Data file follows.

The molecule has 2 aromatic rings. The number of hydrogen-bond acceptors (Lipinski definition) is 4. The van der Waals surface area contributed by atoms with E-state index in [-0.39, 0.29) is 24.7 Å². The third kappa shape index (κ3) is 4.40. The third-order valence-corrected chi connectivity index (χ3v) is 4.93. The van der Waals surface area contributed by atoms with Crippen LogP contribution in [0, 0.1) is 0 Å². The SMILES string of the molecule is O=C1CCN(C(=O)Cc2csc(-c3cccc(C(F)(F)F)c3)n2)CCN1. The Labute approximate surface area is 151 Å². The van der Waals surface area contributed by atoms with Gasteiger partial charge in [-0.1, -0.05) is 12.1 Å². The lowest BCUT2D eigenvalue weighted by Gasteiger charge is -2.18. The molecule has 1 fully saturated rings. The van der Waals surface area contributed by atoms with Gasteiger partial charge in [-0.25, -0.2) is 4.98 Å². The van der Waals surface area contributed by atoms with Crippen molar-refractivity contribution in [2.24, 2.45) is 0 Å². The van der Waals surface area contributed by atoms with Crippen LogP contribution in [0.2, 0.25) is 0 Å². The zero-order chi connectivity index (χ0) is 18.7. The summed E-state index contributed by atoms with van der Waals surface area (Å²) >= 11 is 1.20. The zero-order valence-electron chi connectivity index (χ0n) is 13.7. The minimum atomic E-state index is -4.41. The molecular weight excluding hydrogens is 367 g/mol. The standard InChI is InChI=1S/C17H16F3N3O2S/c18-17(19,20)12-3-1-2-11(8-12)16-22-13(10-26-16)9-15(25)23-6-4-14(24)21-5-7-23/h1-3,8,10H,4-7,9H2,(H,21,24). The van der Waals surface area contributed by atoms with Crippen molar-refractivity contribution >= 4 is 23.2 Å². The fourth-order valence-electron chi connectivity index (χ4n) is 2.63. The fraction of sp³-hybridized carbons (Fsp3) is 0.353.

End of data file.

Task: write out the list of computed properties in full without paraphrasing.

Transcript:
The molecule has 2 aromatic rings. The number of hydrogen-bond acceptors (Lipinski definition) is 4. The van der Waals surface area contributed by atoms with E-state index in [-0.39, 0.29) is 24.7 Å². The third kappa shape index (κ3) is 4.40. The third-order valence-corrected chi connectivity index (χ3v) is 4.93. The van der Waals surface area contributed by atoms with Crippen LogP contribution in [0, 0.1) is 0 Å². The SMILES string of the molecule is O=C1CCN(C(=O)Cc2csc(-c3cccc(C(F)(F)F)c3)n2)CCN1. The Labute approximate surface area is 151 Å². The van der Waals surface area contributed by atoms with Gasteiger partial charge in [-0.1, -0.05) is 12.1 Å². The lowest BCUT2D eigenvalue weighted by Gasteiger charge is -2.18. The molecule has 1 fully saturated rings. The van der Waals surface area contributed by atoms with Gasteiger partial charge in [-0.25, -0.2) is 4.98 Å². The van der Waals surface area contributed by atoms with Crippen molar-refractivity contribution in [2.24, 2.45) is 0 Å². The van der Waals surface area contributed by atoms with Crippen LogP contribution in [0.2, 0.25) is 0 Å². The zero-order chi connectivity index (χ0) is 18.7. The summed E-state index contributed by atoms with van der Waals surface area (Å²) >= 11 is 1.20. The zero-order valence-electron chi connectivity index (χ0n) is 13.7. The minimum atomic E-state index is -4.41. The molecular weight excluding hydrogens is 367 g/mol. The standard InChI is InChI=1S/C17H16F3N3O2S/c18-17(19,20)12-3-1-2-11(8-12)16-22-13(10-26-16)9-15(25)23-6-4-14(24)21-5-7-23/h1-3,8,10H,4-7,9H2,(H,21,24). The van der Waals surface area contributed by atoms with Crippen molar-refractivity contribution >= 4 is 23.2 Å². The fourth-order valence-electron chi connectivity index (χ4n) is 2.63. The fraction of sp³-hybridized carbons (Fsp3) is 0.353.